The 116th John Stewardson Memorial Fellowship Competition
Earth contains a variety of life, biodiversity, forms and natural patterns shaped by adaptive processes and sometimes human intervention. These collective variables all make up a complex web of cause and effect; ultimately creating a fabric of life with intertwining threads that all contribute to one system. As a society our cultural identity within this framework and curiosity of astronomy and science is deeply rooted in the innate human need to find and discover answers. In the past, we’ve used the stars as a source of direction to guide our way and in some form or another we continue to do so today. Many of the solutions that we’ve discovered up to the modern day still come from the natural environment and fuel the creation of essential cures, genetic modifications and technological inventions that we use in our everyday lives. As our world and source of answers slowly dissipate from human activity, we look to astronomy and space once again for solutions to our most contemporary problems affecting our world such as climate change, war and famine.
While scientist and the public still do not thoroughly understand the language of the universe, the intention of looking to space in search of answers is a reflection of our human essence. With this idea in mind, the proposal of this observatory in Mount Lemmon, Arizona, was designed with the sole purpose of combining the traditional functions of a scientific observatory with intense moments crafted by the use of fabric and technology. These nodes within the facility utilize a selection of fabric based materials, technology and light to trigger brief instants where people pause to digest the emotion and data visualized within the space.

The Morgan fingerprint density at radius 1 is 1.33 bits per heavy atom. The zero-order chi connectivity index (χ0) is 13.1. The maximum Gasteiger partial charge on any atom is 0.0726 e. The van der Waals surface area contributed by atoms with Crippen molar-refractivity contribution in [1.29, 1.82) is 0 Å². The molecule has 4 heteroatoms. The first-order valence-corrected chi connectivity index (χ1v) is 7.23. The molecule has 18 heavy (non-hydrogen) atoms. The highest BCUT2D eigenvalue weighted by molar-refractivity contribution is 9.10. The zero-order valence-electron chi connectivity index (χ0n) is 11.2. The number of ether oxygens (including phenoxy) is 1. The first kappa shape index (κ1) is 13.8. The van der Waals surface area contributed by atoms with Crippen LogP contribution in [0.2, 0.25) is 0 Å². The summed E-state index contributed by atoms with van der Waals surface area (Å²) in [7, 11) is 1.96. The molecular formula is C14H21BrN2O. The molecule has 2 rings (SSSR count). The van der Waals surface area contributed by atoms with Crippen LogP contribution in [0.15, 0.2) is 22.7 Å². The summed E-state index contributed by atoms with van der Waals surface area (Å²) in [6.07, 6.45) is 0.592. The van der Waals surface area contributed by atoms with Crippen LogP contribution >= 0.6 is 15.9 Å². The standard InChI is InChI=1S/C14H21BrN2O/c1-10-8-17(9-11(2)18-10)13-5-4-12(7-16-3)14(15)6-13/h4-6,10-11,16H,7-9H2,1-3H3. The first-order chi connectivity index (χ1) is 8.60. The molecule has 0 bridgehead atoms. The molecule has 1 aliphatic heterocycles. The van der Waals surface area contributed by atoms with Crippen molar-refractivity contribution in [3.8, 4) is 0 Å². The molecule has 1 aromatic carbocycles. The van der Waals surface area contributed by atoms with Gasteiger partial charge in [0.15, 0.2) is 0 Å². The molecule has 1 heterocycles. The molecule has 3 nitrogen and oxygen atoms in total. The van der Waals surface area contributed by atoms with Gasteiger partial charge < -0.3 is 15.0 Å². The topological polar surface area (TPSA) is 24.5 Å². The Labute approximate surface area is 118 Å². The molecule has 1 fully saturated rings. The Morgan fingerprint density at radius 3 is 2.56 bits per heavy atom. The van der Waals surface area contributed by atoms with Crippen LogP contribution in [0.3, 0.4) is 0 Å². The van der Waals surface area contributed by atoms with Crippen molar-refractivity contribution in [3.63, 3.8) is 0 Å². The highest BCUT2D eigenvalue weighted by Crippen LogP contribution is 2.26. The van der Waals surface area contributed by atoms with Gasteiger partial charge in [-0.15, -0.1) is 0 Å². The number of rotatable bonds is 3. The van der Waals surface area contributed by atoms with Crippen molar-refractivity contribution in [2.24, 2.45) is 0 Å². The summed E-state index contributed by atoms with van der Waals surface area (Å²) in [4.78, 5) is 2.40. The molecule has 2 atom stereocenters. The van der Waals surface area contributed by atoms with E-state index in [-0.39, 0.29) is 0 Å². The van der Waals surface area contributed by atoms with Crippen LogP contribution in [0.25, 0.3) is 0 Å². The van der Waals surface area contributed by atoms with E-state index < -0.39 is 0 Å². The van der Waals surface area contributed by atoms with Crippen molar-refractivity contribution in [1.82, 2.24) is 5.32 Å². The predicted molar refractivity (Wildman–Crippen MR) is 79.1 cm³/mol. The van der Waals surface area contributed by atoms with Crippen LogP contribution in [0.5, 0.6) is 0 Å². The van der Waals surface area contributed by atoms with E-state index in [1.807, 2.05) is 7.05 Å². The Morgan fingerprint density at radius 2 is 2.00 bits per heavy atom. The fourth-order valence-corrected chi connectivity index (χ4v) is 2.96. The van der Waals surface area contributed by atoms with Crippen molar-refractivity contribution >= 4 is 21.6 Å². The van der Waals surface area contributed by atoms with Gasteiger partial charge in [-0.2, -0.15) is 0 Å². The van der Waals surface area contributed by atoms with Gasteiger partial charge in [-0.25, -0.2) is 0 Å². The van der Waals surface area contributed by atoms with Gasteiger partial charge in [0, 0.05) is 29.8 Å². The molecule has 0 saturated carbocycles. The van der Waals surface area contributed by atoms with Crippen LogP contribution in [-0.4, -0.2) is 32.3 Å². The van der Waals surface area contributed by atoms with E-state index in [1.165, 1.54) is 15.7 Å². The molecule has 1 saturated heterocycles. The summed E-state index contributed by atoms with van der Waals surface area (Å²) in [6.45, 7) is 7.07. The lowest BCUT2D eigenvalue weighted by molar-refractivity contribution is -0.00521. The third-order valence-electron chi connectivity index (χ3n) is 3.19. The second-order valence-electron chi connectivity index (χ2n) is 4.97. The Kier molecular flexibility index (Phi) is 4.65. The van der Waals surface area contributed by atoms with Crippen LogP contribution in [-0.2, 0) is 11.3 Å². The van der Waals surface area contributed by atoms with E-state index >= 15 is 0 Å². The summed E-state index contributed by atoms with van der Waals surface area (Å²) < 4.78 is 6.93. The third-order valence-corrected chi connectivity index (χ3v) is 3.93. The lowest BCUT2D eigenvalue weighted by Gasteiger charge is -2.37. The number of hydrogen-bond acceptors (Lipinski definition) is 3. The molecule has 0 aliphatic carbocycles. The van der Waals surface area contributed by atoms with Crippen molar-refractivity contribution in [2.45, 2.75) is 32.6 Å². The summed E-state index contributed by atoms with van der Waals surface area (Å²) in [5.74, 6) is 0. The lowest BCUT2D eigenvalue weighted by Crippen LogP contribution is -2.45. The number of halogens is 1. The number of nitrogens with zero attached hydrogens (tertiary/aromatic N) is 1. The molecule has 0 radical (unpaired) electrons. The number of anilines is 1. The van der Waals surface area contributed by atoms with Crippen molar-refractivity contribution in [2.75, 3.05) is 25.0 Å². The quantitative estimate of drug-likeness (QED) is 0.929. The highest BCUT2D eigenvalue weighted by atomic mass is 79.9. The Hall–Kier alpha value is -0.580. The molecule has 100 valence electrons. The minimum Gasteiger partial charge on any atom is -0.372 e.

There are three major nodes within the space where these moments of reflection can occur. The first appears upon reaching the facility where an ellipsoid subtraction of the building is constructed with a translucent ETFE (Ethylene Tetrafluoroethylene) film and underlying fabric. This surface allows for live projections to manifest the front entrance where tourists and scientists alike will enter. The data visualization projected on this surface can vary from a live feed of the hemispheric change from day to night, a recording of a previous observation of the stars or a live feed of contemporary events. The goal of this intervention is to provide a larger framework of relatable data for people to view. The second node exists in the transition from lobby to observation space in the spiral staircase where the cylindrical walls are created through a process called fabric-formed concrete. Traditionally, this process is employed for parametric forms that can’t be produced through traditional methods but, when used with in combination with a textured fabric, light can emphasize the natural patterns mirrored onto the surface. This space in particular provides a moment that is meant to mimic the natural populous of stars and serves a blur of data between the first and third node. The third node, the observatory dome, uses an unconventional construction approach to achieve the form. The dome is an inflatable weather-resistant fabric that rises and moves with the Schulman 32-inch telescope. At the center of the dome is a metallic lens aligned with the lens of the telescope and protects it from the elements. More importantly, this allows for an adaptable dome structure that can conform to the movement of the telescope and grants the ability to retract the structure and telescope as needed during severe weather.